Guidelines to `living less dangerously` in Indonesia
January-March 2018
By: Peter Verhezen, Ian O Williamson and Natalia Soebagjo

Our research suggests that one way companies can navigate institutional voids is by developing strong local social capital. Social capital – the relational networks of a company’s members – will help managers and leaders gather information on what is actually happening within the company’s external environment and understand what are the available options for managing the situation. Social capital can be created by both the organization’s formal external social relationships and the informal actions and capabilities of leaders within the firm.

By effectively managing both formal and informal social networks, international companies can form constructive dialogues with external stakeholders that enhance their abilities to appropriately respond to external factors (eg, changes in government regulation or enforcement), while also enhancing their credibility and reputation. Although we all may wish for needed political and judicial reforms to make Indonesia (and other Southeast Asian countries) more politically progressive and less unstable, international businesses may be able to help promote these desired reforms. But overall, as writer Michael Vatikiotis noted in his book “Blood and Silk”: “formal institutions’ governing political activities often do not adhere to operating principles or overarching goals based on abstract ideals for the common good.” Most political power is personal and consequently there has been a lack of importance attached to institutions, with the exception of the Indonesian Corruption Eradication Commission, which wields some actual “institutional” power (although lately the agency has been under attack by self-righteous politicians who prefer to continue to promote patronage, relying on interpersonal networks rather than on institutions governed by rules that are predictable and more objective.) The result often is political impunity, which is why foreign businesses need to be pragmatic while at the same time adhering to their own values of integrity, to sustain their own corporate reputations.

Unilever, an early entrant into the Indonesian market, provides a good example of how formal practices can create beneficial informal social capital – to be clearly distinguished from its darker side: nepotism and patronage. The company consistently appoints a nonexecutive director to its supervisory board whose sole task is to develop and maintain good relationships with government institutions and officials. One benefit of this approach is that Unilever is able to maintain operational integrity and have an accurate understanding of its tax liabilities in an Indonesian environment where tax law and enforcement has fluctuated greatly over the years. Furthermore, these relationships have helped the company develop trust and respect, providing a certain benefit of the doubt that goes a long way in the complex and often ambiguous Indonesian business context.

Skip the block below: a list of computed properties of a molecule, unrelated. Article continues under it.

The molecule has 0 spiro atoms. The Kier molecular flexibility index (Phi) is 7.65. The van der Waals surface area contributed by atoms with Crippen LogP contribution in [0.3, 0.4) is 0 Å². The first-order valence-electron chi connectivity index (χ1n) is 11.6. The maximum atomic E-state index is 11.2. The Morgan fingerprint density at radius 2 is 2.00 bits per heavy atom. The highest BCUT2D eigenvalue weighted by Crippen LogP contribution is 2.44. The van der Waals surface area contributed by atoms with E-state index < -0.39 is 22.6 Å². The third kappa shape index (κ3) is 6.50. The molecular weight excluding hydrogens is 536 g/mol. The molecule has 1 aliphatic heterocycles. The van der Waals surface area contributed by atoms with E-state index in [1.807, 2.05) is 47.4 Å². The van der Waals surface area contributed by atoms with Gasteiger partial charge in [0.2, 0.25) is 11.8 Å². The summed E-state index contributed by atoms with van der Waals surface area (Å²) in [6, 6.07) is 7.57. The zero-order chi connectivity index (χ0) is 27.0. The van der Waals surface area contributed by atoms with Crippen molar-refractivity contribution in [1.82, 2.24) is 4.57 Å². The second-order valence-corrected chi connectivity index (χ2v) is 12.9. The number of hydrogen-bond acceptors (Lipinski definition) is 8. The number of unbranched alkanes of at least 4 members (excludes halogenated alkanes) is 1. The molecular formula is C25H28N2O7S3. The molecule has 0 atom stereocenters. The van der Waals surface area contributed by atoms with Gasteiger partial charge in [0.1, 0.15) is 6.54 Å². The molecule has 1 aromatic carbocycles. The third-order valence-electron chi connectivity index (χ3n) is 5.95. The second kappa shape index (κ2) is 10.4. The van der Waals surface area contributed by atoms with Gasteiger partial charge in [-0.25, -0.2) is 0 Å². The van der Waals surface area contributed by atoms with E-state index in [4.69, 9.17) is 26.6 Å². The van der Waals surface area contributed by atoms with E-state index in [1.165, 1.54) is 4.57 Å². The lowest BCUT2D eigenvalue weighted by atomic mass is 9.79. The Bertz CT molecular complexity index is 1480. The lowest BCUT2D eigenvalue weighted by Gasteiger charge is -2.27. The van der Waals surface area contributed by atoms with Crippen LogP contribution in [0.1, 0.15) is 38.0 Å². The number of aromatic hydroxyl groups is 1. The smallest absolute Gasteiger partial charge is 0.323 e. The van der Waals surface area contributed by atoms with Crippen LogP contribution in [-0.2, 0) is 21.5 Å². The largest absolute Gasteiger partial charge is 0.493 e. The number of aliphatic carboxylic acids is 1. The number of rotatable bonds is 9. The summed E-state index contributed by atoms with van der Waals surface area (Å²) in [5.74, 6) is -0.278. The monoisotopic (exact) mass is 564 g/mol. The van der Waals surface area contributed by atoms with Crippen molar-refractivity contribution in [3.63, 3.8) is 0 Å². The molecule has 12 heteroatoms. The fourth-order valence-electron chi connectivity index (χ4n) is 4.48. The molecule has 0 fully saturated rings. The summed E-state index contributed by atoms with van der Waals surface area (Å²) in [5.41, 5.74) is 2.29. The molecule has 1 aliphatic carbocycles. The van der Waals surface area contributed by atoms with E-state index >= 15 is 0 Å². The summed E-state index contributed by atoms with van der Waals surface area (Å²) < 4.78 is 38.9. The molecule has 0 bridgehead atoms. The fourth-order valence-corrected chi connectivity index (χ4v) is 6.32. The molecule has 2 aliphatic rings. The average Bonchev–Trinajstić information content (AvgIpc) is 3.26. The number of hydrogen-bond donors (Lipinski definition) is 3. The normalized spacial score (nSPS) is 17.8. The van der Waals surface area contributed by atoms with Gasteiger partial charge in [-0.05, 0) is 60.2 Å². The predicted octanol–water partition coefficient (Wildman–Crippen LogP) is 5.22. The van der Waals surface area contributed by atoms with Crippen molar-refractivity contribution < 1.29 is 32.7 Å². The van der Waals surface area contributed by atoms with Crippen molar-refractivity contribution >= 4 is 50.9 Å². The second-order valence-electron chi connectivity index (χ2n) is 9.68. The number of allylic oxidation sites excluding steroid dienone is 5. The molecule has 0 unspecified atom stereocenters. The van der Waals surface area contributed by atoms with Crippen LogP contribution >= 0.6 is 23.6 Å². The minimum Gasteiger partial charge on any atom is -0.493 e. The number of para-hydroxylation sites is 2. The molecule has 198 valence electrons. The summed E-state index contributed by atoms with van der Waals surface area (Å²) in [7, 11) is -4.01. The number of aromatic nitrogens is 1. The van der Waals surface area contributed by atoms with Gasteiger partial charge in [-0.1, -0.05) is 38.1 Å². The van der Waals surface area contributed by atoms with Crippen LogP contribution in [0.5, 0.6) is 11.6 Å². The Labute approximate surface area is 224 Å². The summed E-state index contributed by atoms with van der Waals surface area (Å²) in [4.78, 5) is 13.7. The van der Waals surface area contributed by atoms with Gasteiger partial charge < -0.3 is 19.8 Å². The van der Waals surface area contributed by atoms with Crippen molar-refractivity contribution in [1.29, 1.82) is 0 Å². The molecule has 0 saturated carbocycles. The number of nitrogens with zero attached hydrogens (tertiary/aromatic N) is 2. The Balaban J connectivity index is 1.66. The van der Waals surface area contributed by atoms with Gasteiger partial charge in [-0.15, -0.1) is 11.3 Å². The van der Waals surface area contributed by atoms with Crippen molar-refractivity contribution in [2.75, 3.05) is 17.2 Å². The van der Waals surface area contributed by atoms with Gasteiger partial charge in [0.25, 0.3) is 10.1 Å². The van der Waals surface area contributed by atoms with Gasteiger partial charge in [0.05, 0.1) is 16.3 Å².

The effective management of formal organizational relationships can be particularly useful in business sectors facing a high level of scrutiny. For example, Indonesia is the world’s largest producer of palm oil and the industry is a critical component of the Indonesian economy. However, the Indonesian palm oil industry is plagued by inconsistent government regulation and legal enforcement, resulting in negative behavior by some producers. As such, the industry has courted substantial local and international controversy due to concerns over deforestation, environmental sustainability and pollution. Several major environmental nongovernmental organizations have run campaigns against major clients of Indonesian palm oil companies in lucrative markets (eg, Europe and the United States). Under enormous pressure from nongovernmental organizations and faced with major institutional voids, and after a long and rather hostile relationship, some major Indonesian palm oil producers, including Wilmar (a Singapore-listed company) and Sinar Mas Group, have formed more constructive relationships with environmental groups such as Greenpeace, World Wildlife Fund and Friends of the Earth Indonesia. These relationships allow the organizations to gain information on how to address the huge environmental and social challenges attributed to the ever-increasing demand for palm oil in consumer products.

The consideration of social capital in the selection and development of senior organizational leaders can also be important to companies conducting business in Indonesia. For example, Trakindo Utama, the local representative of Caterpillar since 1971, has developed a very positive reputation within the market by attracting independent board members who carry impeccable reputations within the Indonesia market. Trakindo’s board looks after governance mechanisms within the company and helps the firm navigate between international governance and investment requirements and local demands by clients, suppliers and government officials.

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